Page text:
“It is a woman” – Discovering Nettie Stevens

Boston Globe 1905

To celebrate Women’s History Month we turn to a little known pioneer in cytology,  Nettie Maria Stevens, one of the first scientists to discover that sex is determined by a particular configuration of chromosomes.

Born in Vermont in 1861, she excelled in school with her sights set on studying science.  Although she got a late start entering college, she graduated from Stanford University in 1899 with her B.A. and in 1900 with her M.A. in biology.  She moved on to Bryn Mawr College to pursue her Ph.D. in cytology and graduated in 1903.  Receiving this high level of education was unusual for this time, especially for women, and her courage and perseverance echoes stories of women scientists of this generation.

It was during her time at Bryn Mawr that she discovered sex chromosomes.  The pair of sex chromosomes that she studied later became known as the X and Y.   While contemporary researchers used her work as a basis for their new studies, her contribution was overlooked  and she was not given credit for her discoveries until later. Despite being ignored by the scientific community, she received acknowledgement from Bryn Mawr and was offered her ‘dream’ position in 1905.  Unfortunately she was unable to accept this offer due to ill health.  Nettie Stevens died at an early age from breast cancer in 1912.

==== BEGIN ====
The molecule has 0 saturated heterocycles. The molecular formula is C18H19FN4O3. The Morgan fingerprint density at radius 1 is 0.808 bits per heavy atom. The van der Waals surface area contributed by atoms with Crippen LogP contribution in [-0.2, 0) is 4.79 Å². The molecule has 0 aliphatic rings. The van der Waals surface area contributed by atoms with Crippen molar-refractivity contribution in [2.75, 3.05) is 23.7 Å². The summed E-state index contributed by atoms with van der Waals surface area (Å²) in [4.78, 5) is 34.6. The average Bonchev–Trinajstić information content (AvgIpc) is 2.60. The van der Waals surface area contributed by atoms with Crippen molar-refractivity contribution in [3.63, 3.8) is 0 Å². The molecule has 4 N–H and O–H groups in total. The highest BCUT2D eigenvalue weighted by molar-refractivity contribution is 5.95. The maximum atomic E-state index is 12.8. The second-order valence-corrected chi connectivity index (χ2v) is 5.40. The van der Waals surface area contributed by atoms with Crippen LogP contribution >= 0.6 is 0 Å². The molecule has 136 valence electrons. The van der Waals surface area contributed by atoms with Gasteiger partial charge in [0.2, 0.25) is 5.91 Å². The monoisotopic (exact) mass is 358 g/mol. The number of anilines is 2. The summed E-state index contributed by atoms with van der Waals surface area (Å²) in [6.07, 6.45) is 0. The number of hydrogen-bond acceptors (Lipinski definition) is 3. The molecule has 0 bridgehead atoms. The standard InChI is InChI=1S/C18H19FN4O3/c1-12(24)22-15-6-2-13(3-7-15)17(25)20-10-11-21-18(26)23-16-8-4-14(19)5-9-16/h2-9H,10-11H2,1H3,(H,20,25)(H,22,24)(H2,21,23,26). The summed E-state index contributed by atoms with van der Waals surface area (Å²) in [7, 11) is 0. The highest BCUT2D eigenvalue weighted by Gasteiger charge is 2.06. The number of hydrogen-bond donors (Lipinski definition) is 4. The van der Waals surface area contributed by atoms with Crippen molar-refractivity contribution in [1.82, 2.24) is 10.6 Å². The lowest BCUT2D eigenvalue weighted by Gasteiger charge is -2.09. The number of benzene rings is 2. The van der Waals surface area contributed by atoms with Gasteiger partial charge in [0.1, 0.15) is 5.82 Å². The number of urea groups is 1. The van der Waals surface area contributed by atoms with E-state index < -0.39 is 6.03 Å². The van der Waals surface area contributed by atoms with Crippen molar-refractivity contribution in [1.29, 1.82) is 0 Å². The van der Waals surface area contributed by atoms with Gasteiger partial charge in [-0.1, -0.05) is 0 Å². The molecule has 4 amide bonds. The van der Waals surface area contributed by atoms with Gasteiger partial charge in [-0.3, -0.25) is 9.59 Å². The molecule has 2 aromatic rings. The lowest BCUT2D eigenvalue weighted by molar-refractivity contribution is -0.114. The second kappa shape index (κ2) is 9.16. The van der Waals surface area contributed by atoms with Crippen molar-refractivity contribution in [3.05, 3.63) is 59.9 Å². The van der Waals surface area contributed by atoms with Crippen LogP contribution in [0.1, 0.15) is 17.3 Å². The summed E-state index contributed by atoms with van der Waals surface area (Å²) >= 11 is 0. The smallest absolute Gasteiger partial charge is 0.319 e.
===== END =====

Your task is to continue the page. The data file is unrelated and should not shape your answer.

In an obituary in Science (11 Oct 1912), Thomas Hunt Morgan wrote:

“Her [Nettie Stevens] single-mindedness and devotion, combined with keen powers of observation; her thoughtfulness and patience, united to a well-balanced judgment, account, in part, for her remarkable accomplishment.”
In a short amount of time, Dr. Stevens’ produced an impressive 38 publications.  Moody Library houses her work “Studies in spermatogenesis” published in 1905/06.


Dr. Stevens’ work continues to be discovered and celebrated.  In 1994 she was inducted into the National Women’s Hall of Fame.  On May 5, 2017, Westfield State University honored Stevens through the naming ceremony of the Dr. Nettie Maria Stevens Science and Innovation Center. The center is where the university’s STEM-related degrees are all based.


Fun fact.  In 2016, Google created a doodle of Nettie Stevens.

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